In last month's Commons debate on the Representation of the People bill, O'Brien rhetoricised: 'The ability of commercial companies to use the [electoral] register for sending junk mail is one of the main complaints to returning officers and the Home Office. People are sick of junk mail and they want something to be done.' He also wrote to DMA chief executive Colin Lloyd warning that future use of the full version of the electoral roll would 'only be available for electoral purposes, for law enforcement and crime prevention, and in con-nection with applications for credit.'
Meantime, the Bill progressed to the House of Lords, where a second reading took place on 31 January, moving to the committee stage the following day when the hardier peers were treated by the DMA to a briefing. Chaired by Lord Borrie QC, former director general of the Office of Fair Trading and the Direct Marketing Authority, the briefing focused on damage limitation: 'What we don't want to see [on electoral registration forms]', said the DMA's Lloyd, 'is a section saying, 'if you don't want to receive junk mail, please tick here'. The Government has asked us to discuss the format of any accompanying literature'.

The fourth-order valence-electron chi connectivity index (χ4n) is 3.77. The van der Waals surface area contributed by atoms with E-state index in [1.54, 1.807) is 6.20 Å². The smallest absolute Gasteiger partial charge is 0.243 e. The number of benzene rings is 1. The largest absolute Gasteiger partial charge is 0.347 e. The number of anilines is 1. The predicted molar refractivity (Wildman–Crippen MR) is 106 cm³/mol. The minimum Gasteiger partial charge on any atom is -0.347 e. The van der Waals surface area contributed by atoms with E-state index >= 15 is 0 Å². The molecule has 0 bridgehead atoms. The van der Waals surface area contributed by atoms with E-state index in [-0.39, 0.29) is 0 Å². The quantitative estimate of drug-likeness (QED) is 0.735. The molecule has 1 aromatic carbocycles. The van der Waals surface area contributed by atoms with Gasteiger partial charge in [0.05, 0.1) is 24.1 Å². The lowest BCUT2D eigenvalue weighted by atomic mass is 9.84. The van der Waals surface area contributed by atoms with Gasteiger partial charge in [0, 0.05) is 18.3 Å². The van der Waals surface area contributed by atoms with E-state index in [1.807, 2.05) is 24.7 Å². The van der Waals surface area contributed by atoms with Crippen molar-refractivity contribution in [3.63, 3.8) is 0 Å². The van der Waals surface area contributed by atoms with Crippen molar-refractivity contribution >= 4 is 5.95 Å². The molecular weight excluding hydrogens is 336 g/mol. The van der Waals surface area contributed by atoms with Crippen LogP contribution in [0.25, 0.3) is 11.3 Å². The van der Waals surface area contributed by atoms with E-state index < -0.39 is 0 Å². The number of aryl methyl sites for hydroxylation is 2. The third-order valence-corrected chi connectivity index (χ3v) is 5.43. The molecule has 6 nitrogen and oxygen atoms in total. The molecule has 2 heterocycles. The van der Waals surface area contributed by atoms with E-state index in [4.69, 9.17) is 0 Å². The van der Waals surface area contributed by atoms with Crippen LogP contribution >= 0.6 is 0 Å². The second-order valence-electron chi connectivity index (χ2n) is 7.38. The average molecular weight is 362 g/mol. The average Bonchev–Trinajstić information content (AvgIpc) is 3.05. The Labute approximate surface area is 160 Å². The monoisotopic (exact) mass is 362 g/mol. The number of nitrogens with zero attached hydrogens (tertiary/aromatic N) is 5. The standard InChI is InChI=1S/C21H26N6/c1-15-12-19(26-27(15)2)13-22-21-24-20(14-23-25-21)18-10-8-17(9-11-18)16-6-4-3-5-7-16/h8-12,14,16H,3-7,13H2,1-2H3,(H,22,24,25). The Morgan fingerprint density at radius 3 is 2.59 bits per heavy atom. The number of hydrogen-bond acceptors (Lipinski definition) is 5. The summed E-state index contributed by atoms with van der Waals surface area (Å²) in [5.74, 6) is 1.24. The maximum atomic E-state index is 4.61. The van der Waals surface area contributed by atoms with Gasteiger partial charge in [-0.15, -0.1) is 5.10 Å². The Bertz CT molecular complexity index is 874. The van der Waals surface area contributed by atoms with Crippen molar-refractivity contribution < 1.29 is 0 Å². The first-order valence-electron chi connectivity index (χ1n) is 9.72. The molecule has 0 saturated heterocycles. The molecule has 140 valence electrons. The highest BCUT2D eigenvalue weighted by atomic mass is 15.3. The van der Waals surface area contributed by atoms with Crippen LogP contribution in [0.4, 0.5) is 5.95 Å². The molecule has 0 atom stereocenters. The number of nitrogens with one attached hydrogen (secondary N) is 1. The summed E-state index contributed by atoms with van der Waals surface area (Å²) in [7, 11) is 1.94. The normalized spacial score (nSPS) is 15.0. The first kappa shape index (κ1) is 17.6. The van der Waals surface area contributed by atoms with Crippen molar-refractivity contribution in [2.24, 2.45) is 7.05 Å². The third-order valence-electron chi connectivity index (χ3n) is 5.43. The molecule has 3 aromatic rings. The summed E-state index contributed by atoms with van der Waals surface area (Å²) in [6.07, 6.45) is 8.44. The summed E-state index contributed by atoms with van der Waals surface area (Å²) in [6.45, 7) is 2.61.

In the interim, the dm industry has not been sitting on its hands. A practical alternative, a Royal Mail Popu-lation Register, has been proposed by Shane Baylis, managing director of The Database Group. He suggests that the RM write annually to all UK households asking them to confirm their name and address details, ex-plaining that the data is required to ensure they do not receive direct mail intended for other people - and at the same time offering an opportunity to opt-out if they so wish. This, Baylis believes, would be more pro-active than the present Mailing Preference Service. Such a scheme could be administered by the DMA, with postage paid by the Royal Mail, and print, enclosing, and processing costs met by data-users.